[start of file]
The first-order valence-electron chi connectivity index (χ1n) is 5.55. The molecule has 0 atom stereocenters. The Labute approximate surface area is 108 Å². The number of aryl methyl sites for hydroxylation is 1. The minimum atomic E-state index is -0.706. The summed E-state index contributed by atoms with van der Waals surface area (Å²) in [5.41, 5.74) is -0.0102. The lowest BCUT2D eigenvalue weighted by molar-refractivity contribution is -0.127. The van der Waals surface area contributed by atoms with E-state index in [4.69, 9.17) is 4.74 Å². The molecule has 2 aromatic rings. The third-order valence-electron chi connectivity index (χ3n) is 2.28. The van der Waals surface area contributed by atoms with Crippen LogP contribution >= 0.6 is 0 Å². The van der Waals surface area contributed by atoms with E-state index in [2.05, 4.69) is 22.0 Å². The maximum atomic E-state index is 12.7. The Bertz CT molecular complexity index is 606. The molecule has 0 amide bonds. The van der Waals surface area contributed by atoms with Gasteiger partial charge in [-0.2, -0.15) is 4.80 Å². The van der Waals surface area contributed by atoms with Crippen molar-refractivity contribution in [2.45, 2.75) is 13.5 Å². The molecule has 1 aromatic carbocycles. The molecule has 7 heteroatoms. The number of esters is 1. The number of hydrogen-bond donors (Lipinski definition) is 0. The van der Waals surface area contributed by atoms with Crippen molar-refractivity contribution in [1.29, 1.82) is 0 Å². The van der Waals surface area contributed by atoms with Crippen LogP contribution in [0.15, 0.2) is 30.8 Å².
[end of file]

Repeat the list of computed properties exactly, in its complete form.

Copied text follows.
The first-order valence-electron chi connectivity index (χ1n) is 5.55. The molecule has 0 atom stereocenters. The Labute approximate surface area is 108 Å². The number of aryl methyl sites for hydroxylation is 1. The minimum atomic E-state index is -0.706. The summed E-state index contributed by atoms with van der Waals surface area (Å²) in [5.41, 5.74) is -0.0102. The lowest BCUT2D eigenvalue weighted by molar-refractivity contribution is -0.127. The van der Waals surface area contributed by atoms with E-state index in [4.69, 9.17) is 4.74 Å². The molecule has 2 aromatic rings. The third-order valence-electron chi connectivity index (χ3n) is 2.28. The van der Waals surface area contributed by atoms with Crippen LogP contribution >= 0.6 is 0 Å². The van der Waals surface area contributed by atoms with E-state index in [2.05, 4.69) is 22.0 Å². The maximum atomic E-state index is 12.7. The Bertz CT molecular complexity index is 606. The molecule has 0 amide bonds. The van der Waals surface area contributed by atoms with Gasteiger partial charge in [-0.2, -0.15) is 4.80 Å². The van der Waals surface area contributed by atoms with Crippen molar-refractivity contribution in [2.45, 2.75) is 13.5 Å². The molecule has 1 aromatic carbocycles. The molecule has 7 heteroatoms. The number of esters is 1. The number of hydrogen-bond donors (Lipinski definition) is 0. The van der Waals surface area contributed by atoms with Crippen molar-refractivity contribution in [1.29, 1.82) is 0 Å². The van der Waals surface area contributed by atoms with Crippen LogP contribution in [0.15, 0.2) is 30.8 Å².